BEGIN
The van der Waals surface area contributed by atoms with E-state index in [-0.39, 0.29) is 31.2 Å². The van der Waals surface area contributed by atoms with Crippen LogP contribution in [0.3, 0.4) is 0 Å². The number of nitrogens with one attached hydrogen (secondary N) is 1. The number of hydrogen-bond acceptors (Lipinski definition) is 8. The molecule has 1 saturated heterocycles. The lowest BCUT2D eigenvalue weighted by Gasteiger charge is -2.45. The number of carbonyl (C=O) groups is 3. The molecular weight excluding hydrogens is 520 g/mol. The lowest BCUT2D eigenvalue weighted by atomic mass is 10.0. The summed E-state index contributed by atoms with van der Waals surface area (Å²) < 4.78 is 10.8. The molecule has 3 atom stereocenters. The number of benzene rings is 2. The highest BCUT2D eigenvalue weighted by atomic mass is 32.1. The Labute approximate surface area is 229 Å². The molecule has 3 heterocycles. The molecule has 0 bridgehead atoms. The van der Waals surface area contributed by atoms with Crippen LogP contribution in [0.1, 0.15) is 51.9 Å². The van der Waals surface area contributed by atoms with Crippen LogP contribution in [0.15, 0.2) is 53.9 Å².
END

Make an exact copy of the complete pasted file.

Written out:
The van der Waals surface area contributed by atoms with E-state index in [-0.39, 0.29) is 31.2 Å². The van der Waals surface area contributed by atoms with Crippen LogP contribution in [0.3, 0.4) is 0 Å². The number of nitrogens with one attached hydrogen (secondary N) is 1. The number of hydrogen-bond acceptors (Lipinski definition) is 8. The molecule has 1 saturated heterocycles. The lowest BCUT2D eigenvalue weighted by Gasteiger charge is -2.45. The number of carbonyl (C=O) groups is 3. The molecular weight excluding hydrogens is 520 g/mol. The lowest BCUT2D eigenvalue weighted by atomic mass is 10.0. The summed E-state index contributed by atoms with van der Waals surface area (Å²) < 4.78 is 10.8. The molecule has 3 atom stereocenters. The number of benzene rings is 2. The highest BCUT2D eigenvalue weighted by atomic mass is 32.1. The Labute approximate surface area is 229 Å². The molecule has 3 heterocycles. The molecule has 0 bridgehead atoms. The van der Waals surface area contributed by atoms with Crippen LogP contribution in [0.1, 0.15) is 51.9 Å². The van der Waals surface area contributed by atoms with Crippen LogP contribution in [0.15, 0.2) is 53.9 Å².